Frequently Asked Questions

1) What is the difference between synthetic and bioidentical hormones?

Bioidentical hormones are natural hormones that are chemically identical to the hormones that are produced by your own body. Synthetic hormones are chemically different from those made by the human body and these differences may account for the side effects that are experienced with the synthetic hormones.

2) Where do bioidentical hormones come from?

Bioidentical hormones are made from a substance called diosgenin which is extracted from Mexican wild yam, or from soybeans. Our bodies however cannot obtain the hormones directly from these sources. In the laboratory diosgenin is synthesized into the chemically identical equivalent of the hormone (for eg. progesterone) produced in the body.

3) What are the common examples of bioidentical hormones?

Progesterone, estrogen, testosterone, DHEA, melatonin and pregnenolone.

4) How would I know if I need bioidentical hormone supplementation therapy?

Bioidentical hormone supplementation may be required if you have a hormone imbalance. To assess any hormone excesses or deficiencies, we suggest that you initially answer the hormone imbalances questionnaire. Once you have done this you may like to consider having your hormone levels tested or you may like to visit a practitioner that specializes in bioidentical hormone supplementation.

5) What is the difference between saliva and blood testing?

Saliva testing is the most reliable way to measure free bioavailable hormone activity; those hormones actually doing their job at the cellular level. In contrast, standard blood testing measures total hormone levels in the body. The issue is that this test does not decipher between active (bioavailable/free) or inactive (bound) hormones.

6) My laboratory blood levels fall within the normal range, do I still need hormones?

Your blood level may be within the ‘normal’ reference range, however this does not necessarily mean that this level is optimal for you. If you are experiencing hormone deficiency symptoms, we suggest enquiring with your doctor whether your hormone levels are in the optimal area (usually upper half) of the reference range.

7) How can I get bioidentical hormones?

Bioidentical hormones can only be obtained from a compounding pharmacy with a prescription from your doctor. For contact details of compounding pharmacies see the useful links under the educational resources section of our website.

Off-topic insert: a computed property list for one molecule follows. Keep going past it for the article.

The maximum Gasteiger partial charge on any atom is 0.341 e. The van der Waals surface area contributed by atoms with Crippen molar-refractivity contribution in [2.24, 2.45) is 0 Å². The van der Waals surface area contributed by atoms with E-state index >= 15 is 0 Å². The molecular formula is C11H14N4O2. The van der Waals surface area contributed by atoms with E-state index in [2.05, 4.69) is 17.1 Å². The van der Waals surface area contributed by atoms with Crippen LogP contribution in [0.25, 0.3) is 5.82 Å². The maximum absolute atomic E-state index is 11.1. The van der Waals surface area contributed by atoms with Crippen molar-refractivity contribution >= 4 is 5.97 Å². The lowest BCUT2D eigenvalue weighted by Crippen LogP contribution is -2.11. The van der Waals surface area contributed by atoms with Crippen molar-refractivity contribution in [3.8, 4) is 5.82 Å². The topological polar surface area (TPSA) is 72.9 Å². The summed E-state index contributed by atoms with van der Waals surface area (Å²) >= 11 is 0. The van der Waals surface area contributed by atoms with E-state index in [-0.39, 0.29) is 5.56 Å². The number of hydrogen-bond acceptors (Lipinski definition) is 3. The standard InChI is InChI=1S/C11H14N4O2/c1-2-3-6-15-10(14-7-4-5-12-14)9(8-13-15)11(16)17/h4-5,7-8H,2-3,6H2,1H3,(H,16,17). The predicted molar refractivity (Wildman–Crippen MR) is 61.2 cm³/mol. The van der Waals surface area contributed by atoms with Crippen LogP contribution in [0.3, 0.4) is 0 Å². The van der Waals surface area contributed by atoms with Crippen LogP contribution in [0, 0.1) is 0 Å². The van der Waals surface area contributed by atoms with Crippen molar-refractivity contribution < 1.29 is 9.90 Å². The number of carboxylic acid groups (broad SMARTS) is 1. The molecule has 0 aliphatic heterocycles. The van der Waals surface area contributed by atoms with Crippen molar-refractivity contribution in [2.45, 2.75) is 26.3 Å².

8) What is a compounding pharmacy?

A compounding pharmacy is a pharmacy that can legally make medications to suit your individual needs in a safe and correct way. This means that they can make the medication into a form (eg. capsules, cream, suppository) that is right for you.

9) What dosage forms of bioidentical hormones are available?

Compounding pharmacies can make bioidentical hormones in the form of capsules, cream, oil, gel, liquids, troches (oral lozenge), suppositories (for rectal or vaginal application) and pessaries (for vaginal application). Dosing is patient specific, so each dose can be compounded according to the patient’s needs, where as in a synthetic hormone, one dose and one form fits all.

10) How soon do bioidentical hormones work?

Provided that appropriate prior testing and consultations have been done to ascertain the hormone deficiency, once a bioidentical hormone supplement is used a difference may be noticed within a week or two. Menstrual irregularities (heaviness and/or length of cycle) may take a couple of months to balance. In addition, keep in mind that each person’s response and absorption is different. Therefore bioidentical hormone use should be monitored to ensure optimal levels as well as clinical results are achieved and maintained.

11) How can I know if I am receiving the adequate amounts of hormone supplementation?

Symptom relief is one of the main indicators for ascertaining correct supplementation doses. However, follow up testing is recommended to ensure that levels do not go under or above minimum and maximum requirements. Dosage adjustments can be tailored according to both symptoms and test results.

12) What sort of side effects should I expect?

If the dose of bioidentical hormone is optimal no side effects should be experienced. However, because hormones work in a ‘symphony’, side-effects may occur if one hormone is out of balance with another one. For eg. If testosterone is used and an increase in facial hair growth is experienced, it may not be due to excess testosterone use but a deficiency in estrogen.

13) Can hormone replacement benefit men?

Yes, many hormones can be beneficial for men such as testosterone, DHEA, and melatonin. Some of the symptoms that can be relieved by the use of bioidentical hormones are:

  • Erectile dysfunction
  • Reduced sex drive
  • Disturbed sleep
  • Depression
  • Fatigue
  • Muscle weakness
  • Irritability
  • Poor concentration and memory lapses.

14) If I had a hysterectomy, do I still need hormones (other than Estrogen)?

Hormonal (for eg Progesterone) receptors are found in many areas in your body other than the uterus, such as breasts and bones, so it doesn’t matter if your uterus is removed, your body still needs hormones to function properly.

15) How do I get off synthetic hormones and into bioidentical hormones?

Under your doctor’s supervision, you can start by lowering the dose of synthetic hormones, then in time start adding the new dose of bioidentical hormones.

16) Are there any books that I can read to learn more about bioidentical hormones?

Dr John Lee’s books such as:

  • “What your doctor may not tell you about menopause”
  • “What your doctor may not tell you about premenopause”
  • “What your doctor may not tell you about breast cancer”.